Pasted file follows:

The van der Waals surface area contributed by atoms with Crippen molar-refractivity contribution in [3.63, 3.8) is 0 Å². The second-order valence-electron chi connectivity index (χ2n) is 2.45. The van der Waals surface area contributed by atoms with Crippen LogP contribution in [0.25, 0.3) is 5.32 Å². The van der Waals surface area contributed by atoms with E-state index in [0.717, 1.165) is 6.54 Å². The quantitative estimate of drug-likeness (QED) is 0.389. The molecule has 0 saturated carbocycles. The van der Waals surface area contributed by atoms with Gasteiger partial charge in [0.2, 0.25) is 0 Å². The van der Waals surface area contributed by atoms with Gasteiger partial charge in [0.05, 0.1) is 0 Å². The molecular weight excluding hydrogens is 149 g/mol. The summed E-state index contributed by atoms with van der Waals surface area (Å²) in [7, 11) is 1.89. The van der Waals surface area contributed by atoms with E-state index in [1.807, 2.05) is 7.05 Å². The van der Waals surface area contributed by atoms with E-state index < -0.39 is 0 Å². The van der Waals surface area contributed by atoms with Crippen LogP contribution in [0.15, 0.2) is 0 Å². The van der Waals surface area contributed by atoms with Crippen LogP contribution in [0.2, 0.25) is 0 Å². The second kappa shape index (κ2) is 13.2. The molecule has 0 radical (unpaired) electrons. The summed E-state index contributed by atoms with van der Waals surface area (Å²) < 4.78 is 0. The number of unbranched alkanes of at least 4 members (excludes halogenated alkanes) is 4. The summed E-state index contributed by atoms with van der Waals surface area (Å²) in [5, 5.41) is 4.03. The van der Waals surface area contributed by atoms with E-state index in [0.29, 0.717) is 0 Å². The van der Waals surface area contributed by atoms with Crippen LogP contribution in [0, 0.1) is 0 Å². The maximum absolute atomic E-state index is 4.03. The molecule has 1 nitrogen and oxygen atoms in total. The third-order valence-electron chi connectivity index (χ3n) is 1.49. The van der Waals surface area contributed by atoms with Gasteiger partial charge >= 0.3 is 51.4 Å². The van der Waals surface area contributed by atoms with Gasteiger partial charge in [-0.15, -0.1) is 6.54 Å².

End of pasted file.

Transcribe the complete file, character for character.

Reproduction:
The van der Waals surface area contributed by atoms with Crippen molar-refractivity contribution in [3.63, 3.8) is 0 Å². The second-order valence-electron chi connectivity index (χ2n) is 2.45. The van der Waals surface area contributed by atoms with Crippen LogP contribution in [0.25, 0.3) is 5.32 Å². The van der Waals surface area contributed by atoms with E-state index in [0.717, 1.165) is 6.54 Å². The quantitative estimate of drug-likeness (QED) is 0.389. The molecule has 0 saturated carbocycles. The van der Waals surface area contributed by atoms with Gasteiger partial charge in [0.2, 0.25) is 0 Å². The van der Waals surface area contributed by atoms with Gasteiger partial charge in [0.05, 0.1) is 0 Å². The molecular weight excluding hydrogens is 149 g/mol. The summed E-state index contributed by atoms with van der Waals surface area (Å²) in [7, 11) is 1.89. The van der Waals surface area contributed by atoms with E-state index in [1.807, 2.05) is 7.05 Å². The van der Waals surface area contributed by atoms with E-state index < -0.39 is 0 Å². The van der Waals surface area contributed by atoms with Crippen LogP contribution in [0.15, 0.2) is 0 Å². The van der Waals surface area contributed by atoms with Crippen LogP contribution in [0.2, 0.25) is 0 Å². The second kappa shape index (κ2) is 13.2. The molecule has 0 radical (unpaired) electrons. The summed E-state index contributed by atoms with van der Waals surface area (Å²) < 4.78 is 0. The number of unbranched alkanes of at least 4 members (excludes halogenated alkanes) is 4. The summed E-state index contributed by atoms with van der Waals surface area (Å²) in [5, 5.41) is 4.03. The van der Waals surface area contributed by atoms with E-state index in [0.29, 0.717) is 0 Å². The van der Waals surface area contributed by atoms with Crippen LogP contribution in [0, 0.1) is 0 Å². The maximum absolute atomic E-state index is 4.03. The molecule has 1 nitrogen and oxygen atoms in total. The third-order valence-electron chi connectivity index (χ3n) is 1.49. The van der Waals surface area contributed by atoms with Gasteiger partial charge >= 0.3 is 51.4 Å². The van der Waals surface area contributed by atoms with Gasteiger partial charge in [-0.15, -0.1) is 6.54 Å².